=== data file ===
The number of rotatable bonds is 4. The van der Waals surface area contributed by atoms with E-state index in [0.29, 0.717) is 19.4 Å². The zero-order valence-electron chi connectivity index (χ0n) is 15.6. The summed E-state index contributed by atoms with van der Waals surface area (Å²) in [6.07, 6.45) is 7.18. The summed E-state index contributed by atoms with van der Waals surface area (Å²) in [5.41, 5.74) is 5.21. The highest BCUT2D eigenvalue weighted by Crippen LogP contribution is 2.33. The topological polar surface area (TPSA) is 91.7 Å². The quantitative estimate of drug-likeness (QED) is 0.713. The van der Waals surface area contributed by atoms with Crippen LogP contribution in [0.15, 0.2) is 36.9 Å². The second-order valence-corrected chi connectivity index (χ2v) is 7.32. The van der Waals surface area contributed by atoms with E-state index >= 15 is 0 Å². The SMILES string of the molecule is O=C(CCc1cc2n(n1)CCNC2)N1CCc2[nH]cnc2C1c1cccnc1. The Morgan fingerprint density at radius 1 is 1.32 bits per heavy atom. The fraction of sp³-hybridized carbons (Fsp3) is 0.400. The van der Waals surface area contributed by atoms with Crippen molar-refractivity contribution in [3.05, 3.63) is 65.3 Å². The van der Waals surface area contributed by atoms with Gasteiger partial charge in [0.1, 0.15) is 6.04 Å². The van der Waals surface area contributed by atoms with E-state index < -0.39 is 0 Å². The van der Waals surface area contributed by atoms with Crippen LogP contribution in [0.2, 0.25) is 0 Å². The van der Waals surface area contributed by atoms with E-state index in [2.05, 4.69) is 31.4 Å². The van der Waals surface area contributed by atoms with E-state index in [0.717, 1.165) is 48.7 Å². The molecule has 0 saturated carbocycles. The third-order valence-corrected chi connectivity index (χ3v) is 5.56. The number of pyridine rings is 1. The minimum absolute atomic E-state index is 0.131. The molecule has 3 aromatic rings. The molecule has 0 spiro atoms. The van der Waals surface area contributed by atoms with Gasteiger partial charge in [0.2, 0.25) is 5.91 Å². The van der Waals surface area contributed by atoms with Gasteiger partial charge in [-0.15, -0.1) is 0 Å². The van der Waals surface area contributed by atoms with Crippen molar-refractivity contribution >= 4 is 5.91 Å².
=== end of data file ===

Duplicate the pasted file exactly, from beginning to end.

The number of rotatable bonds is 4. The van der Waals surface area contributed by atoms with E-state index in [0.29, 0.717) is 19.4 Å². The zero-order valence-electron chi connectivity index (χ0n) is 15.6. The summed E-state index contributed by atoms with van der Waals surface area (Å²) in [6.07, 6.45) is 7.18. The summed E-state index contributed by atoms with van der Waals surface area (Å²) in [5.41, 5.74) is 5.21. The highest BCUT2D eigenvalue weighted by Crippen LogP contribution is 2.33. The topological polar surface area (TPSA) is 91.7 Å². The quantitative estimate of drug-likeness (QED) is 0.713. The van der Waals surface area contributed by atoms with Crippen LogP contribution in [0.15, 0.2) is 36.9 Å². The second-order valence-corrected chi connectivity index (χ2v) is 7.32. The van der Waals surface area contributed by atoms with E-state index >= 15 is 0 Å². The SMILES string of the molecule is O=C(CCc1cc2n(n1)CCNC2)N1CCc2[nH]cnc2C1c1cccnc1. The Morgan fingerprint density at radius 1 is 1.32 bits per heavy atom. The fraction of sp³-hybridized carbons (Fsp3) is 0.400. The van der Waals surface area contributed by atoms with Crippen molar-refractivity contribution in [3.05, 3.63) is 65.3 Å². The van der Waals surface area contributed by atoms with Gasteiger partial charge in [0.1, 0.15) is 6.04 Å². The van der Waals surface area contributed by atoms with E-state index < -0.39 is 0 Å². The van der Waals surface area contributed by atoms with Crippen LogP contribution in [0.2, 0.25) is 0 Å². The van der Waals surface area contributed by atoms with E-state index in [2.05, 4.69) is 31.4 Å². The van der Waals surface area contributed by atoms with E-state index in [0.717, 1.165) is 48.7 Å². The molecule has 0 saturated carbocycles. The third-order valence-corrected chi connectivity index (χ3v) is 5.56. The number of pyridine rings is 1. The minimum absolute atomic E-state index is 0.131. The molecule has 3 aromatic rings. The molecule has 0 spiro atoms. The van der Waals surface area contributed by atoms with Gasteiger partial charge in [0.2, 0.25) is 5.91 Å². The van der Waals surface area contributed by atoms with Gasteiger partial charge in [-0.15, -0.1) is 0 Å². The van der Waals surface area contributed by atoms with Crippen molar-refractivity contribution >= 4 is 5.91 Å².